The faces of the Detroit bankruptcy are the thousands of pensioners whose promised benefits are suddenly part of the restructure negotiation. When Motown filed for Chapter 9 last July, the city had $11.5 billion in unsecured liabilities. The vast majority of this was pension and health care benefits owed to retired city employees.
The images of retirees bundled up and protesting in the cold have inspired Michigan’s Gov. Rick Snyder to offer $350 million of state money to “reduce and mitigate the impact on retirees.”
However, the Detroit pensioners are small fries in the grand government pension scheme of things. “Retired general city workers, such as librarians or sanitation workers, received average payments of $18,275 a year in 2011, according to the Detroit General Retirement System,” reports CNNMoney. The general city employee who retired in 2011 making $60,000 a year who worked 40 years for the city could receive around $45,000 a year.
If these kinds of numbers sank Detroit, California cities and places like Las Vegas don’t have a chance. It’s not a matter of if they’ll go bankrupt, but when. That’s where Steven Greenhut comes in. In his new book, Plunder! How Public Employee Unions Are Raiding Treasuries, Controlling Our Lives, and Bankrupting the Nation, he provides chapter and verse as to how public employee unions are bankrupting governments while providing cushy retirements for their members.
Greenhut, writing for The Orange County Register, has been the voice for liberty from the Golden State for years. He has heroically exposed government overreach in California and beyond in the areas of eminent domain, public union greed, and legislative largesse. Plunder! is a masterful exercise in applied public choice economics. For those not versed in public choice theory, it simply posits that government employees and politicians will rationally act in ways for their individual gain.
Once upon a time, going to work for the government meant low pay, low expectations, job security, and a better-than-average retirement plan. Now, as the Plunder! back cover says, “Getting a government job and sticking with it is like winning the lottery.”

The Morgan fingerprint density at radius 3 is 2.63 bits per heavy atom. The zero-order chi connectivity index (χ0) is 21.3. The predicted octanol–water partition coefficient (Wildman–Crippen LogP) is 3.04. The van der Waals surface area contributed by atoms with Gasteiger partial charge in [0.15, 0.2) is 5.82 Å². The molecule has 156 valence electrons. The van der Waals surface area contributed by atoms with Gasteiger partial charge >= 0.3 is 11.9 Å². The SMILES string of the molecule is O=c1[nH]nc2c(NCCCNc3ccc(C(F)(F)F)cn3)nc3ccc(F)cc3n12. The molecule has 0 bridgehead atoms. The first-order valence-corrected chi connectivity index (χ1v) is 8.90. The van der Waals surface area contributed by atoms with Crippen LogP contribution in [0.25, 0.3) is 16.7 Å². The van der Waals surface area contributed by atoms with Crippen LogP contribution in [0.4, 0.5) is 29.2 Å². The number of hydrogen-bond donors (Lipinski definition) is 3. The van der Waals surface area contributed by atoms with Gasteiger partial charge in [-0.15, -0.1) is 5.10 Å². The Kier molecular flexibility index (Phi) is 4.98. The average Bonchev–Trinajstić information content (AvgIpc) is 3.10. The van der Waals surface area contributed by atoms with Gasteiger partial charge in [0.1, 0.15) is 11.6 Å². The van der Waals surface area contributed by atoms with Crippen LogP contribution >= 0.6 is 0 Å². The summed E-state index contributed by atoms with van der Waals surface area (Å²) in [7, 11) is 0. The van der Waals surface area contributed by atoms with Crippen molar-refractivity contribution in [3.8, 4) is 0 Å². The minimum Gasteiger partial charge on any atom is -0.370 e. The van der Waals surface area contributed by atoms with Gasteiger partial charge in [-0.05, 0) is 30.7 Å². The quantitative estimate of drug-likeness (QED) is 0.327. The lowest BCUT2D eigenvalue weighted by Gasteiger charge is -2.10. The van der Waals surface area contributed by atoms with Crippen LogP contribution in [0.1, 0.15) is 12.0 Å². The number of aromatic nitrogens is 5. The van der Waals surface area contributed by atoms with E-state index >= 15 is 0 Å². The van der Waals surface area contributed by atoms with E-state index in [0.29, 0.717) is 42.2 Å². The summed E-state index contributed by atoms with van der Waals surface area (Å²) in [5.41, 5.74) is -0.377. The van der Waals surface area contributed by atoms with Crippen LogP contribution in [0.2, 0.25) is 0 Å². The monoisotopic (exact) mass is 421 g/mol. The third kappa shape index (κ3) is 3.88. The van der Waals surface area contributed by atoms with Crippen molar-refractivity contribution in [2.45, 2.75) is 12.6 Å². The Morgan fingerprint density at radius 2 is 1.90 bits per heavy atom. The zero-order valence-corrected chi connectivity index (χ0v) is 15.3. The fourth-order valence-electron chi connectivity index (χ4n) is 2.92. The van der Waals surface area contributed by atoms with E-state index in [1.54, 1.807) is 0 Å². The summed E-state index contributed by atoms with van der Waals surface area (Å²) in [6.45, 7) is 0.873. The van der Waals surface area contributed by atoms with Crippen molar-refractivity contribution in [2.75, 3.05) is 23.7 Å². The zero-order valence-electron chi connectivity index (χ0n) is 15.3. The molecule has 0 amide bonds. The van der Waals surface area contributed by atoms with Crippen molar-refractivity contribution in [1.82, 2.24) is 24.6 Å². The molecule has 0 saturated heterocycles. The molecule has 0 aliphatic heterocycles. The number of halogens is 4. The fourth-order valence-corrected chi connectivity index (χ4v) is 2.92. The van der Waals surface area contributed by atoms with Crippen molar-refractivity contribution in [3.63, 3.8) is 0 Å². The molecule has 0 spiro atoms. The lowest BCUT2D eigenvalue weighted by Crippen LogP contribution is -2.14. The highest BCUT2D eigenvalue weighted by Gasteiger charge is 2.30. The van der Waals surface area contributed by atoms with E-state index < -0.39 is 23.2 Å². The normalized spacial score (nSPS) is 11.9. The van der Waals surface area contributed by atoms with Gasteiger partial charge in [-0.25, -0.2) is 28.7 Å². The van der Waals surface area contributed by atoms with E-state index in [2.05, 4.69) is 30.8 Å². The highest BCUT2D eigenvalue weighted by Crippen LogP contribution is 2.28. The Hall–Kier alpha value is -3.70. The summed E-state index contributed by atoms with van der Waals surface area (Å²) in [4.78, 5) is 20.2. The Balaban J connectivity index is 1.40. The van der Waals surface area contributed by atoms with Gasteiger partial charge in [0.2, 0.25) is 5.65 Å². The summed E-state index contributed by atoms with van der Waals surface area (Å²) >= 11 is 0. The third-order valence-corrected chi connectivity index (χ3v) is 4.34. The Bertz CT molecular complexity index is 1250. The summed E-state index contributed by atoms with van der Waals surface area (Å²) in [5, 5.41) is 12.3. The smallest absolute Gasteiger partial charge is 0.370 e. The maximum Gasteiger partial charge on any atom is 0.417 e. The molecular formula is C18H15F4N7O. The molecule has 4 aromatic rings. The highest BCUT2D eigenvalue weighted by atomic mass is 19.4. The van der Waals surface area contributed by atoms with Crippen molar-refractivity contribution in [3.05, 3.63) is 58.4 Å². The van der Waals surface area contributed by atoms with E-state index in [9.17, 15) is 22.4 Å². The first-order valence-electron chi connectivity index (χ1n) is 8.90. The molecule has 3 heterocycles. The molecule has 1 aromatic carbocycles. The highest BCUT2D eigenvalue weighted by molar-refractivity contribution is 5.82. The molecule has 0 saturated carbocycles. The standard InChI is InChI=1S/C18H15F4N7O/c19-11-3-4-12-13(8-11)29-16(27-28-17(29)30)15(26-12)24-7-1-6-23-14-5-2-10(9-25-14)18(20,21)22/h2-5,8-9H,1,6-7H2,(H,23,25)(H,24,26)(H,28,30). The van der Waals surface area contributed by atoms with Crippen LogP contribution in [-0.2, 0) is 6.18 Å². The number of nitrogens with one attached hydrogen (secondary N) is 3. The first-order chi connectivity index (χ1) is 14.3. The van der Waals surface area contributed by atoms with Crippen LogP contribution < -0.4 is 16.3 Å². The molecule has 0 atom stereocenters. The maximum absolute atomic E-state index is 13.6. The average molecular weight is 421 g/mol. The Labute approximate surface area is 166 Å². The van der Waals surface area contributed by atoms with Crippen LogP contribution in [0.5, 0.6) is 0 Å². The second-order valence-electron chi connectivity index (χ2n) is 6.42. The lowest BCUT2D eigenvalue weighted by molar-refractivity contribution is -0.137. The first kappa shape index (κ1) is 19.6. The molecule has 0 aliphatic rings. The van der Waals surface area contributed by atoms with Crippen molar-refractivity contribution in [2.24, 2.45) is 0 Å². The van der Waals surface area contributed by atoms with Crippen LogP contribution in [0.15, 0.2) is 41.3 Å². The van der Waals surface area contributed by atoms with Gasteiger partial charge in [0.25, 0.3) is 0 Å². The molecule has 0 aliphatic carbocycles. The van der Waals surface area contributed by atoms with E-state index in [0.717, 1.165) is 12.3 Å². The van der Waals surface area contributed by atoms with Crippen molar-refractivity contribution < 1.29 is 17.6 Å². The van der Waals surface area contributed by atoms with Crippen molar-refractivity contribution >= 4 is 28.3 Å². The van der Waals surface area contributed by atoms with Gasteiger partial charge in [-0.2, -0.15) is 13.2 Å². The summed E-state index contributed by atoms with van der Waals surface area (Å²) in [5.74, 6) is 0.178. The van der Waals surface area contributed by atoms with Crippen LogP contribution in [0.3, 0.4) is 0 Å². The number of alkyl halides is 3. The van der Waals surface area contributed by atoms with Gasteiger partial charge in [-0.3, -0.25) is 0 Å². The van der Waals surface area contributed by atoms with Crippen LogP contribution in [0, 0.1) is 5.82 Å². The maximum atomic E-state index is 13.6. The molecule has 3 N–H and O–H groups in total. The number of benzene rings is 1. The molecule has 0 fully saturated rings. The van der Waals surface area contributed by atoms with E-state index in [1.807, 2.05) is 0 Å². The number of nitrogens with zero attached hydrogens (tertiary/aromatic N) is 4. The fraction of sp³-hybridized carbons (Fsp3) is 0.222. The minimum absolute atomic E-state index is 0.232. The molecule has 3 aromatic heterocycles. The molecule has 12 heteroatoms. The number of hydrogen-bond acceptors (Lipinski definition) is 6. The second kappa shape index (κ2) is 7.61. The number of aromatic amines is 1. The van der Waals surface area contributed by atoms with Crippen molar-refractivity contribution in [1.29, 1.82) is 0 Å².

You may have heard and read about firemen and cops making six-figure salaries both on the job and in retirement, but, as Greenhut explains, the high salaries are just one thing to hike the average taxpayer’s blood pressure.
California government workers have special license plates that shield their personal information under a confidential records program. One million vehicles in California can run red lights and park illegally with impunity. Greenhut cites his own work in the Register:
“Readers have been shocked to learn that California has about 1 million citizens who are literally above the law… They can drink a six-pack of beer at a bar and then get behind the wheel and weave their way home… Chances are they will never have to pay a fine or get a traffic citation.”
After the Register exposed this outrage, what did legislators in Sacramento do? They “voted to expand the protections to even more classes of government workers.” The People’s Republic of California, indeed. Moscow’s Politburo was never more outrageous. Greenhut chronicles California legislators’ attempts to exempt firefighters and EMTs from criminal prosecution while carrying out their professional responsibilities.
Wouldn’t it be wonderful if we could all look forward to 3% at 50? At the prime of their working lives, California public safety employees can retire at 3% of their final year’s pay times the number of years worked.
An example will make this easier to understand. And the author provides one in the book.